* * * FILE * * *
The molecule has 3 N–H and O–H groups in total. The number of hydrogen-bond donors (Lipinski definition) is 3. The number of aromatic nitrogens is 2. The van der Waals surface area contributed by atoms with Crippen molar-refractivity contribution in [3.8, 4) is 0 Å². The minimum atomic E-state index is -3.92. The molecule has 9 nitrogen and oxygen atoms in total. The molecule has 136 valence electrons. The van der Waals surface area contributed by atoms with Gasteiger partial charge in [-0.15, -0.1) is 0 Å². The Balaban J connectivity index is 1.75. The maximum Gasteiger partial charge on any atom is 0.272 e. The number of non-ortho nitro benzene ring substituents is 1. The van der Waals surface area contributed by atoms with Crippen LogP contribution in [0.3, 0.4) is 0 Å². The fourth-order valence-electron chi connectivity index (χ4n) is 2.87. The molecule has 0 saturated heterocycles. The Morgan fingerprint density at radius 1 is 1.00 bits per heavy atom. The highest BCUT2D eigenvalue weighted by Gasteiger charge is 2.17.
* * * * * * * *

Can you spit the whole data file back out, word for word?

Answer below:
The molecule has 3 N–H and O–H groups in total. The number of hydrogen-bond donors (Lipinski definition) is 3. The number of aromatic nitrogens is 2. The van der Waals surface area contributed by atoms with Crippen molar-refractivity contribution in [3.8, 4) is 0 Å². The minimum atomic E-state index is -3.92. The molecule has 9 nitrogen and oxygen atoms in total. The molecule has 136 valence electrons. The van der Waals surface area contributed by atoms with Gasteiger partial charge in [-0.15, -0.1) is 0 Å². The Balaban J connectivity index is 1.75. The maximum Gasteiger partial charge on any atom is 0.272 e. The number of non-ortho nitro benzene ring substituents is 1. The van der Waals surface area contributed by atoms with Crippen LogP contribution in [0.3, 0.4) is 0 Å². The fourth-order valence-electron chi connectivity index (χ4n) is 2.87. The molecule has 0 saturated heterocycles. The Morgan fingerprint density at radius 1 is 1.00 bits per heavy atom. The highest BCUT2D eigenvalue weighted by Gasteiger charge is 2.17.